There we go again. "Technical glitches in a $52 million installation of PeopleSoft Inc.'s applications at Indiana University have left thousands of students without access to promised financial aid . . . " What is the explanation? According to university spokeswoman Norma Holland, "The glitches were not caused by the system proper."
From this statement I would gather that Holland seems to think that software is the "system proper." She doesn't realize that a system is the amalgamation of software, processes and people.
Any project manager worth her work-breakdown structure knows that for a system to be successful, it is imperative that the work processes be aligned to the system processes and that users be trained in a timely manner -- far ahead of the delivery of the technology. As part of due diligence for any proposed system, the project manager must ask the following questions:
- What degree of change will the new system bring to the processes currently being followed?
- Will the users be willing to make the necessary changes?
- Are the users ready to make the necessary changes?
- What is the latest time by which the users must be made ready?
Obviously, either these questions weren't asked, or if they were asked, no follow-up plans were put into place at the university. As a result, with classes looming, the IT team ran out of time for system testing and user training.
Was the date for the start of classes an unknown? If the team had any project management sense, it would have established "runaway triggers" for system testing and end-user training. Those would have made the project manager aware of the impending delays, and the team could have done one of the following:
- Speed up the project to finish the system testing and user training in a timely manner.
- Implement contingency procedures and work-arounds.
- Suspend the project in an orderly way until the next window of opportunity -- the following semester.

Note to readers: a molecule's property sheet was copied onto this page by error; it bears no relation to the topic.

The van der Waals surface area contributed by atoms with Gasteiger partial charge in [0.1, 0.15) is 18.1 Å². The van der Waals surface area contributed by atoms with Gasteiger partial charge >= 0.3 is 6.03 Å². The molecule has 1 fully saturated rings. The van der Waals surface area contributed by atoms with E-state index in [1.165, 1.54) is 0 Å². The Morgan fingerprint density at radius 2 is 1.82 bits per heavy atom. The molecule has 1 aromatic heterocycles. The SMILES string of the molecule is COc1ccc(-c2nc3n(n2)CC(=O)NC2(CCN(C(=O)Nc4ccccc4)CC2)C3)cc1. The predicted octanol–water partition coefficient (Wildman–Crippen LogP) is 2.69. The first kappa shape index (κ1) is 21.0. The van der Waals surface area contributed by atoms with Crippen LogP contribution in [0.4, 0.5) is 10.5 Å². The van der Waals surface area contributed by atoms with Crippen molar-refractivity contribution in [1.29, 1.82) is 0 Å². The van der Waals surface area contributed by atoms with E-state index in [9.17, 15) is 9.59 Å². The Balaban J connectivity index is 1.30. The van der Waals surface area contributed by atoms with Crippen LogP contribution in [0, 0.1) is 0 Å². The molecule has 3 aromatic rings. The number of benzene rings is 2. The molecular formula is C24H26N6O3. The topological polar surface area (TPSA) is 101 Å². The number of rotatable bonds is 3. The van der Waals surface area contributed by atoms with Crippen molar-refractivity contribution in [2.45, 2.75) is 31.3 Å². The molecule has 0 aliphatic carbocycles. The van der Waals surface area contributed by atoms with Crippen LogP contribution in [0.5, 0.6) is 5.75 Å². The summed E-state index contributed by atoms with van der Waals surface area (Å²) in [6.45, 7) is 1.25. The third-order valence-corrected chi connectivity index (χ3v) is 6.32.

Obviously, IT staffers didn't have a systematic status-tracking process in place and simply ran into the start-of-classes wall. Then they blamed the wall for being there. And apparently they waited until the end of the project to start training the users. Smart project managers (and sponsors) know that user training must begin well in advance of the system implementation.
But there's more. Another university spokeswoman, Sue Williams, said, "Most problems were caused by interface issues between the PeopleSoft application and the loan systems at lending institutions. . . ."
Is one to believe that the interface was unexpected and sprung onto the university's PeopleSoft system out of left field? The data interface with external systems, a perennial problem, must be investigated as a part of the project planning process. These questions should have been asked:
- What is the quality of incoming data?
- What volumes of data will need to be handled?
- What will be the frequency of data transmission?
- Will there be any media/infrastructure incompatibility?
- Will the data be available in a timely manner?
- Are there any cross-system data dependencies?
Obviously, none of that took place or this fiasco wouldn't have happened.
Williams says the financial aid module is "big and complex." That is what scope parsing is all about: chunking a big project into smaller, progressive scope modules. Why didn't the sponsor (if there was one) make sure that the complex project was broken into smaller chunks? Instead, the IT team brought all eight campuses live in a single cycle, knowing very well the inherent complexity of the endeavor. As a result, 3,000 students, many of their parents and hundreds of landlords were left in the lurch.
How many ways did this project violate project management best practices?
1. Poor or no due diligence.
2. No user training.
3. Absence of system status alerts.
4. System interface problems were ignored.
5. The complex project wasn't broken down into progressively delivered smaller chunks.
If after all the missteps the university is still a "happy customer," as stated by PeopleSoft, then it should step right up and buy a ticket to see the genuine two-headed double-talking happy monkey from Mars.
Gopal K. Kapur is president of the Center for Project Management in San Ramon, Calif., and author of Project Management for Information, Technology, Business and Certification (Prentice Hall, 2004). Contact him at firstname.lastname@example.org.
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